Perks of Loving a Scoundrel by Jennifer McQuiston

Miss Mary Channing can think of nothing more lovely than an early morning spent in the garden reading a book. She is not perturbed by the prospect of spinsterhood or a life of quiet and solitude. Her sister, unfortunately, is set on making her be social and experience something outside of her small little world.

Mary finds herself called to London and thrown into society unceremoniously. But not before she encounters a drunken Lord in the back garden who can only be a terrible rogue, the likes of which she has only read about in her precious novels.

When Mary finds herself thrown into a conspiracy with the very gentleman she is trying to avoid, and no one will believe them about a possible plot to assassinate a prominent government official or perhaps even a member of the monarchy, Mary Channing’s life takes a very exciting turn, full of ladies of the night, corruption, scandal, duels, espionage and intrigue.

Will Mary survive her London adventures? Can she spend time one on one with a scoundrel Lord with her dignity and virtue intact? If you enjoy novels of the bodice-ripper genre, you will love this amusing, easy weekend read. Perfect for a rainy day in your favorite blanket.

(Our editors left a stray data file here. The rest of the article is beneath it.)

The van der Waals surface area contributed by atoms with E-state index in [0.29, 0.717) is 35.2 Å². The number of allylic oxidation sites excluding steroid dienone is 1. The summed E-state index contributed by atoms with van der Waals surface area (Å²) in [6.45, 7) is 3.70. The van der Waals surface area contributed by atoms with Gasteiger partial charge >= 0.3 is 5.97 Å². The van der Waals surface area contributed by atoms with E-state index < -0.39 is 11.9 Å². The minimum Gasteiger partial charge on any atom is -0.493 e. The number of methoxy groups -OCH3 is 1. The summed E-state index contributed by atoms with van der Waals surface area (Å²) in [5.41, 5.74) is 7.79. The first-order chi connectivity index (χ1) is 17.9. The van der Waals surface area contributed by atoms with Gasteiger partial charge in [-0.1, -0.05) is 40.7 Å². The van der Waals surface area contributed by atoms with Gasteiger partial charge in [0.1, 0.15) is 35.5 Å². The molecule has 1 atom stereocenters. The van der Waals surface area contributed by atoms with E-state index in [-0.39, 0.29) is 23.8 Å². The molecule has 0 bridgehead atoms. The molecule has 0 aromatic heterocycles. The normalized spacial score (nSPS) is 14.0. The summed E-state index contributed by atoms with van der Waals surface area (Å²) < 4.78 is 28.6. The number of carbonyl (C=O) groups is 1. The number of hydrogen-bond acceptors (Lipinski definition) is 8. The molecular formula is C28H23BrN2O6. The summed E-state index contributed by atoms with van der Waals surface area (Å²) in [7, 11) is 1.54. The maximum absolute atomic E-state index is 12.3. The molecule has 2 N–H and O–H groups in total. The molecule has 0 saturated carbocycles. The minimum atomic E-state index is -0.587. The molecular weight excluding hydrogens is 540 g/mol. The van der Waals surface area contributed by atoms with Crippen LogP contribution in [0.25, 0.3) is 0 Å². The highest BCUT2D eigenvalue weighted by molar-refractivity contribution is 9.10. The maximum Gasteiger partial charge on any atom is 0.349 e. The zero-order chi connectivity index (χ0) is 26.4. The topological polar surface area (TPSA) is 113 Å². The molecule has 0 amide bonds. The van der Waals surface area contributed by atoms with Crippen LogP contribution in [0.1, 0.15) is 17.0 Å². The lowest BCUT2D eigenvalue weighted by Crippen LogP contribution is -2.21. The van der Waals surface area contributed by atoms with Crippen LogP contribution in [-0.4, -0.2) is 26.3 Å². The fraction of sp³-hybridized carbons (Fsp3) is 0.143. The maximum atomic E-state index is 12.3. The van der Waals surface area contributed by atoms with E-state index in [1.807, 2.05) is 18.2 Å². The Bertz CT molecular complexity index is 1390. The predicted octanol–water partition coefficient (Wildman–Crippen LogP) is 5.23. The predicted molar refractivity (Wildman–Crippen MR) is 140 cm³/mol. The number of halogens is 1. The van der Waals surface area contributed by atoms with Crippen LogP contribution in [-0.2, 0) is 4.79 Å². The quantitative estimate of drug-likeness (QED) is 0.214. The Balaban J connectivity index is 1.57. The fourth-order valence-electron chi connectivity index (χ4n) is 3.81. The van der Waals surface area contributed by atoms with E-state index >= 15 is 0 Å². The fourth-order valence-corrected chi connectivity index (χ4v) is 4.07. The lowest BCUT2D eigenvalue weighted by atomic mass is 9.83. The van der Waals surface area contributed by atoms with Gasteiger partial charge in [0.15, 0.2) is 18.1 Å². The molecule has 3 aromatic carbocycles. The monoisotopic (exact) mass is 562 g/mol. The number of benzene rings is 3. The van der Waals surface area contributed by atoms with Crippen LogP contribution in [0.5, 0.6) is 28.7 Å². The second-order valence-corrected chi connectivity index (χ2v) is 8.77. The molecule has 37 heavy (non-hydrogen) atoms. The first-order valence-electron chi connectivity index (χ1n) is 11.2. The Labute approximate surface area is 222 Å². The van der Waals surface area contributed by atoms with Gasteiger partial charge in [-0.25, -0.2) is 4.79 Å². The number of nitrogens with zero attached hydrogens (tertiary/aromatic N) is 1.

The Meaning of Night by Michael Cox

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Edward Glyver grew up believing himself to be the son of an authoress and a drunkard, living in near poverty, with no title or status in society. Upon the death of his mother, however, he discovers in her diary that his origins are actually much more scandalous and that he may actually be entitled to much more in life. Before he can claim his status in the world, especially with his true-blood family, he is going to need proof to back up his (and his dead mother’s) claims. So Edward sets out to find solid evidence of his birth and birthright for once and for all, leaving behind his entire life and following leads obsessively. He learns that an old schoolmate-turned-enemy is standing between him and what is rightfully his, and he realizes that by whatever means necessary, his arch-nemesis must be “removed” from the equation.

The Meaning of Night, by Michael Cox,  is a novel of obsession turned psychosis, set in Victorian London. If you love fiction set in the Victorian period, especially of the mystery variety, you will enjoy this novel, but don’t expect the hero to be what you generally expect…This is a tale that smudges the line between protagonist and antagonist, turning the best of men into criminals and making light of serious crimes throughout. The reader will end this book shaking his head and blinking, trying to figure out the puzzle that is this novel, which plays with your sympathies and confuses your sensibilities. Can you feel sorry for a murderer?